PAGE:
• I think I phrased that wrong and have since talked to that teacher…who reads this blog…and restated what I meant. My frustration is with assignments that don’t realize many kids do not have access to their past…and many do not want to think about it. One assignment several of my kids have gotten is to find out how they were named. I just put an X through that one ever year and my kids don’t do it…the teacher understands and doesn’t grade them on it. It is just a reminder to my kids that they have no idea why they were named…or most anything else about their early childhood.

  4. As a once adopted kid, this is a heart wrenching and sensitive subject. I remember being his age, full of wonder and positivity, and I was given a few chances at a relationship with the three members of my birth family that I know of, in my teen/young adult years. Now that I’m grown, I regret acting on it, and I wish I hadn’t been afforded that opportunity. So much heart break. But I can’t blame myself, after all I was young, gullible,  and wanted to know my roots too, to have a sense of belonging and family. There was a reason God removed me from their lives, and now that is perfectly clear. It’s absolutely awesome your kids have you to stand guard, use adult judgement, and protect their little hearts and minds as they go through so many challenges of being adopted.

  5. auntiemom says:

    I needed this today.  Sometimes I wonder why I am not enough “love” for my niece of whom I have guardianship. Sometimes, she won’t even let me show her that love.  This put it into perspective.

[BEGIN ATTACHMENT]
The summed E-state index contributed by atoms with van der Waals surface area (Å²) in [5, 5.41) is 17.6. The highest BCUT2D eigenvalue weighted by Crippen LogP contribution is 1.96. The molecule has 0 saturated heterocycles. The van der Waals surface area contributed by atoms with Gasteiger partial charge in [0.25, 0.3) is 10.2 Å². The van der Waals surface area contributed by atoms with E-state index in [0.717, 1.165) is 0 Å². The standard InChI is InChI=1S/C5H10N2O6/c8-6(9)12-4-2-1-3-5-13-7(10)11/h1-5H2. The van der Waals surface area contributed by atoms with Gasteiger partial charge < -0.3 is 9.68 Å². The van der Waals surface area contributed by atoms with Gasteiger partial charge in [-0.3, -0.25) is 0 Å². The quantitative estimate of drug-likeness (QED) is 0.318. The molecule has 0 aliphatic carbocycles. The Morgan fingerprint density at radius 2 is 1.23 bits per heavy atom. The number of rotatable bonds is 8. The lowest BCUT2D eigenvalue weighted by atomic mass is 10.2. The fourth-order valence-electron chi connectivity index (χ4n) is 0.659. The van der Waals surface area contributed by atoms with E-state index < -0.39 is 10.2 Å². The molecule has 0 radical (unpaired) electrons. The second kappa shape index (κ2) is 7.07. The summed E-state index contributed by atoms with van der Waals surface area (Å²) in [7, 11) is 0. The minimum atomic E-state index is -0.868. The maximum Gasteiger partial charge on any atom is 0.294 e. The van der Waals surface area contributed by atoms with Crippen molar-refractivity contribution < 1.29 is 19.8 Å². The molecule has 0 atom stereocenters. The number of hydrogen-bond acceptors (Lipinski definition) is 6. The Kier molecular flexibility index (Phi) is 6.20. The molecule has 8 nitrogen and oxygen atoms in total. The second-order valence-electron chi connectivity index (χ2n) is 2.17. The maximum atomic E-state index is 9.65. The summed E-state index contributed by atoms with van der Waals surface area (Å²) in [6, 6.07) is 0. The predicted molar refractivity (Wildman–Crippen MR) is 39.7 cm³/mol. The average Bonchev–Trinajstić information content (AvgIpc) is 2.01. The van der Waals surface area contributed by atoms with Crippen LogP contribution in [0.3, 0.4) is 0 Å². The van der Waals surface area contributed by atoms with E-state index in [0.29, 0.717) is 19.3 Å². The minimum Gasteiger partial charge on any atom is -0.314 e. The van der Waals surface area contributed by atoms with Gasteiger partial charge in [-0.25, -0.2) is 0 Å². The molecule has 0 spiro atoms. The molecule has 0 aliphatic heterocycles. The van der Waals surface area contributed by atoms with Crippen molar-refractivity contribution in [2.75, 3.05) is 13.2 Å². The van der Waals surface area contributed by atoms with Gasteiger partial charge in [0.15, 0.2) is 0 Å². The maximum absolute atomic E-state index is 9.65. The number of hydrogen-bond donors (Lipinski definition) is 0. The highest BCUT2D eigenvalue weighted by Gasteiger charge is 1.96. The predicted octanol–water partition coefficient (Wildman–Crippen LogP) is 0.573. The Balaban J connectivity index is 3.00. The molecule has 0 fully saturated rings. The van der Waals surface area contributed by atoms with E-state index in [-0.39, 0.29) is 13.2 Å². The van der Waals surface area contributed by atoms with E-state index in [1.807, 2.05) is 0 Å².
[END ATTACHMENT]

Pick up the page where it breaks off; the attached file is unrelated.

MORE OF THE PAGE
• I’d love to talk to you about what you just said…”she won’t even let me show her that love.” I have extensive experience with this…let me know if you want to chat. 🙂

  6. Meg says:

    Wow. That must be a difficult journey for everyone, including you Keri. How brave you all are.

  7. Barbara D says:

    I’m so sorry that you were irritated with me for Billy’s project.  I was/am so proud of the way he worked on this, though.  I know that you helped him with a lot of it.  I can’t begin to tell you how much I contemplated the different issues that I would face as I put this together.  Your kids are lucky to have you as a support system.

  8. Rene Shepard says:

    I helped my mil find her birth family. She was in her 60’s. She found a lot of brothers and sisters..it was tough. but now she has at least a passing relationship to one brother, many years later.

  9. Tonya A. says:

    Wow – what a journey you and these kids all share together.  You really are a blessing to them & I hope they all realize that! 🙂  I always thought the saying of “family isn’t always the people you are related to” is so true! 🙂